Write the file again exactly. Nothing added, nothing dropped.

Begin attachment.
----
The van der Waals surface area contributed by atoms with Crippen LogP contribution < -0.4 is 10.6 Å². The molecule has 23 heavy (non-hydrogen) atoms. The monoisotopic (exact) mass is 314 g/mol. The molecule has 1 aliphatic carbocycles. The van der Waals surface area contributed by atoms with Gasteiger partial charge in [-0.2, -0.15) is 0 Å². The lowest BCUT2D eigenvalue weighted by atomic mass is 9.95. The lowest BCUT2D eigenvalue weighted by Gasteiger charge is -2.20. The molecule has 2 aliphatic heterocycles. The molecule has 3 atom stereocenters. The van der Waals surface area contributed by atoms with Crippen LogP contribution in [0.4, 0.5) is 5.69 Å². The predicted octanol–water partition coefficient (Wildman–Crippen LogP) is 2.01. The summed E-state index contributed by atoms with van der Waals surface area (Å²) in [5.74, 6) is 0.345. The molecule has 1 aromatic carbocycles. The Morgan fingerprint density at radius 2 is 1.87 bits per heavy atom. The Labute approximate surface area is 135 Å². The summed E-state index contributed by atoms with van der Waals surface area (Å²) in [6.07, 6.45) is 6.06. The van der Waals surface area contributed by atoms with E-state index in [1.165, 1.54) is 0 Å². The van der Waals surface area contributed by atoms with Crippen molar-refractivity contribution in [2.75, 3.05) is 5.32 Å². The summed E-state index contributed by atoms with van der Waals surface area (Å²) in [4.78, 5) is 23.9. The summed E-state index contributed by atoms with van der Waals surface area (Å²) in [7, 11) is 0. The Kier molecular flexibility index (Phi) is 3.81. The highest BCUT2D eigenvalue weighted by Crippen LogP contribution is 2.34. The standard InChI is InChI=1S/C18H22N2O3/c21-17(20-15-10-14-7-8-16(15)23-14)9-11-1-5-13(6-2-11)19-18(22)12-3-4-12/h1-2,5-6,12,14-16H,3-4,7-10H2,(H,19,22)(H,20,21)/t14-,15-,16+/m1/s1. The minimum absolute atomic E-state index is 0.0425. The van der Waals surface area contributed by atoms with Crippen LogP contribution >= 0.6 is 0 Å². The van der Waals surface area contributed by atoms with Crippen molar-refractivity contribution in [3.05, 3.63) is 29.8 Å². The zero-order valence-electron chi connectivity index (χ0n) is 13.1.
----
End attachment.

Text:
The van der Waals surface area contributed by atoms with Crippen LogP contribution < -0.4 is 10.6 Å². The molecule has 23 heavy (non-hydrogen) atoms. The monoisotopic (exact) mass is 314 g/mol. The molecule has 1 aliphatic carbocycles. The van der Waals surface area contributed by atoms with Gasteiger partial charge in [-0.2, -0.15) is 0 Å². The lowest BCUT2D eigenvalue weighted by atomic mass is 9.95. The lowest BCUT2D eigenvalue weighted by Gasteiger charge is -2.20. The molecule has 2 aliphatic heterocycles. The molecule has 3 atom stereocenters. The van der Waals surface area contributed by atoms with Crippen LogP contribution in [0.4, 0.5) is 5.69 Å². The predicted octanol–water partition coefficient (Wildman–Crippen LogP) is 2.01. The summed E-state index contributed by atoms with van der Waals surface area (Å²) in [5.74, 6) is 0.345. The molecule has 1 aromatic carbocycles. The Morgan fingerprint density at radius 2 is 1.87 bits per heavy atom. The Labute approximate surface area is 135 Å². The summed E-state index contributed by atoms with van der Waals surface area (Å²) in [6.07, 6.45) is 6.06. The van der Waals surface area contributed by atoms with E-state index in [1.165, 1.54) is 0 Å². The van der Waals surface area contributed by atoms with Crippen molar-refractivity contribution in [2.75, 3.05) is 5.32 Å². The summed E-state index contributed by atoms with van der Waals surface area (Å²) in [4.78, 5) is 23.9. The summed E-state index contributed by atoms with van der Waals surface area (Å²) in [7, 11) is 0. The Kier molecular flexibility index (Phi) is 3.81. The highest BCUT2D eigenvalue weighted by Crippen LogP contribution is 2.34. The standard InChI is InChI=1S/C18H22N2O3/c21-17(20-15-10-14-7-8-16(15)23-14)9-11-1-5-13(6-2-11)19-18(22)12-3-4-12/h1-2,5-6,12,14-16H,3-4,7-10H2,(H,19,22)(H,20,21)/t14-,15-,16+/m1/s1. The minimum absolute atomic E-state index is 0.0425. The van der Waals surface area contributed by atoms with Crippen LogP contribution >= 0.6 is 0 Å². The van der Waals surface area contributed by atoms with Crippen molar-refractivity contribution in [3.05, 3.63) is 29.8 Å². The zero-order valence-electron chi connectivity index (χ0n) is 13.1.